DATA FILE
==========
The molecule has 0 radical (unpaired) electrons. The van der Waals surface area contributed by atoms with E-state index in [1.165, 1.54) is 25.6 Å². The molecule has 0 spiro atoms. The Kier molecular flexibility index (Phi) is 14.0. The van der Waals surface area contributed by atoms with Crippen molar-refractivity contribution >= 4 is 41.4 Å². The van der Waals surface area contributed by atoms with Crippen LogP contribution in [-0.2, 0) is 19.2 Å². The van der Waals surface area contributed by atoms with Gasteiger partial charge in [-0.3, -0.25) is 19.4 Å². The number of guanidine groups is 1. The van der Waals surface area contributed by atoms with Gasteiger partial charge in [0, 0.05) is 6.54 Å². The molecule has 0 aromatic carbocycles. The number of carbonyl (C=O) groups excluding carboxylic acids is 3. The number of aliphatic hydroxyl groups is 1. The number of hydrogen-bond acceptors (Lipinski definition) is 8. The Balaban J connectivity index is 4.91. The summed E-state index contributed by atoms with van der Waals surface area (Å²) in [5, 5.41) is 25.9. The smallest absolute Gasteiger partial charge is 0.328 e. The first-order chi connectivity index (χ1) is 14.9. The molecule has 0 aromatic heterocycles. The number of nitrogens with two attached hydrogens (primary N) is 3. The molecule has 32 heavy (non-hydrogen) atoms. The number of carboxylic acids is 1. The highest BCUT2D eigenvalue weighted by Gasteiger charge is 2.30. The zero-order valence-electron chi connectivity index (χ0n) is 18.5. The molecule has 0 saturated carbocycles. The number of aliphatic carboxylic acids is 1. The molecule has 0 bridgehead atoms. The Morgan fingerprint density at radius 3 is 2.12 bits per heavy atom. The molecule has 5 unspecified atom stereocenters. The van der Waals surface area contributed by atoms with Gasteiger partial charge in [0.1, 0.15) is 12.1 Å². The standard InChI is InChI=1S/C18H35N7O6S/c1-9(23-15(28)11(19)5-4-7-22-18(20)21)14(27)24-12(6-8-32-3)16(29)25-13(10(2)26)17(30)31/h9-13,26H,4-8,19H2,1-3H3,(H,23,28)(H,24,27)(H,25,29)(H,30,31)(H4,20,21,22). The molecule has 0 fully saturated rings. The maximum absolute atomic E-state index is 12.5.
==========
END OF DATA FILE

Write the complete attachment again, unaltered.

The molecule has 0 radical (unpaired) electrons. The van der Waals surface area contributed by atoms with E-state index in [1.165, 1.54) is 25.6 Å². The molecule has 0 spiro atoms. The Kier molecular flexibility index (Phi) is 14.0. The van der Waals surface area contributed by atoms with Crippen molar-refractivity contribution >= 4 is 41.4 Å². The van der Waals surface area contributed by atoms with Crippen LogP contribution in [-0.2, 0) is 19.2 Å². The van der Waals surface area contributed by atoms with Gasteiger partial charge in [-0.3, -0.25) is 19.4 Å². The number of guanidine groups is 1. The van der Waals surface area contributed by atoms with Gasteiger partial charge in [0, 0.05) is 6.54 Å². The molecule has 0 aromatic carbocycles. The number of carbonyl (C=O) groups excluding carboxylic acids is 3. The number of aliphatic hydroxyl groups is 1. The number of hydrogen-bond acceptors (Lipinski definition) is 8. The Balaban J connectivity index is 4.91. The summed E-state index contributed by atoms with van der Waals surface area (Å²) in [5, 5.41) is 25.9. The smallest absolute Gasteiger partial charge is 0.328 e. The first-order chi connectivity index (χ1) is 14.9. The molecule has 0 aromatic heterocycles. The number of nitrogens with two attached hydrogens (primary N) is 3. The molecule has 32 heavy (non-hydrogen) atoms. The number of carboxylic acids is 1. The highest BCUT2D eigenvalue weighted by Gasteiger charge is 2.30. The zero-order valence-electron chi connectivity index (χ0n) is 18.5. The molecule has 0 saturated carbocycles. The number of aliphatic carboxylic acids is 1. The molecule has 0 bridgehead atoms. The Morgan fingerprint density at radius 3 is 2.12 bits per heavy atom. The molecule has 5 unspecified atom stereocenters. The van der Waals surface area contributed by atoms with Gasteiger partial charge in [0.1, 0.15) is 12.1 Å². The standard InChI is InChI=1S/C18H35N7O6S/c1-9(23-15(28)11(19)5-4-7-22-18(20)21)14(27)24-12(6-8-32-3)16(29)25-13(10(2)26)17(30)31/h9-13,26H,4-8,19H2,1-3H3,(H,23,28)(H,24,27)(H,25,29)(H,30,31)(H4,20,21,22). The molecule has 0 fully saturated rings. The maximum absolute atomic E-state index is 12.5.